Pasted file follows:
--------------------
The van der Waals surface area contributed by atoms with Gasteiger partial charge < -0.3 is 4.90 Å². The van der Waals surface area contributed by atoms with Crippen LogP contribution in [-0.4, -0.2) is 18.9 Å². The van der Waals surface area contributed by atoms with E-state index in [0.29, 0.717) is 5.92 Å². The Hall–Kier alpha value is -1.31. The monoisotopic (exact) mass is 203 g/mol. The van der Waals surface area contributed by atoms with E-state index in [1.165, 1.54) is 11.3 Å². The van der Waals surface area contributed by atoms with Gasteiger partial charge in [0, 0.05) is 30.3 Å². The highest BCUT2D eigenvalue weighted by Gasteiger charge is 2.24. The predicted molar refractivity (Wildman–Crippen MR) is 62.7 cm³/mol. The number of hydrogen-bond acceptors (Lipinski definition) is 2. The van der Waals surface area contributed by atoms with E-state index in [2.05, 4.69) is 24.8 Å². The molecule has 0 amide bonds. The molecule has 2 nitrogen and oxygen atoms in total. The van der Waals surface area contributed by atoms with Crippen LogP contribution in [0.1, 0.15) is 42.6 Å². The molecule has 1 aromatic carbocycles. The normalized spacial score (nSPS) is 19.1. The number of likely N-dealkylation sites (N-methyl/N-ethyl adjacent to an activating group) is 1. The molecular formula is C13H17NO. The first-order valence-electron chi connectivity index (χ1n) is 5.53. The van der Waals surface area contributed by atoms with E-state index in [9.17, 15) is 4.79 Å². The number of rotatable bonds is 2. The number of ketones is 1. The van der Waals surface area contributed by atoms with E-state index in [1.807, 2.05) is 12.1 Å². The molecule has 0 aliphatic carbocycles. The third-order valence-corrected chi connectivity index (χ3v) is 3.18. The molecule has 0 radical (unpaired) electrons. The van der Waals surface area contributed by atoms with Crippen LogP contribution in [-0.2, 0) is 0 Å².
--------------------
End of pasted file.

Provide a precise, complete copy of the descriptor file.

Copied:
The van der Waals surface area contributed by atoms with Gasteiger partial charge < -0.3 is 4.90 Å². The van der Waals surface area contributed by atoms with Crippen LogP contribution in [-0.4, -0.2) is 18.9 Å². The van der Waals surface area contributed by atoms with E-state index in [0.29, 0.717) is 5.92 Å². The Hall–Kier alpha value is -1.31. The monoisotopic (exact) mass is 203 g/mol. The van der Waals surface area contributed by atoms with E-state index in [1.165, 1.54) is 11.3 Å². The van der Waals surface area contributed by atoms with Gasteiger partial charge in [0, 0.05) is 30.3 Å². The highest BCUT2D eigenvalue weighted by Gasteiger charge is 2.24. The predicted molar refractivity (Wildman–Crippen MR) is 62.7 cm³/mol. The number of hydrogen-bond acceptors (Lipinski definition) is 2. The van der Waals surface area contributed by atoms with E-state index in [2.05, 4.69) is 24.8 Å². The molecule has 0 amide bonds. The molecule has 2 nitrogen and oxygen atoms in total. The van der Waals surface area contributed by atoms with Crippen LogP contribution in [0.1, 0.15) is 42.6 Å². The molecule has 1 aromatic carbocycles. The normalized spacial score (nSPS) is 19.1. The number of likely N-dealkylation sites (N-methyl/N-ethyl adjacent to an activating group) is 1. The molecular formula is C13H17NO. The first-order valence-electron chi connectivity index (χ1n) is 5.53. The van der Waals surface area contributed by atoms with E-state index in [9.17, 15) is 4.79 Å². The number of rotatable bonds is 2. The number of ketones is 1. The van der Waals surface area contributed by atoms with E-state index in [1.807, 2.05) is 12.1 Å². The molecule has 0 aliphatic carbocycles. The third-order valence-corrected chi connectivity index (χ3v) is 3.18. The molecule has 0 radical (unpaired) electrons. The van der Waals surface area contributed by atoms with Crippen LogP contribution in [-0.2, 0) is 0 Å².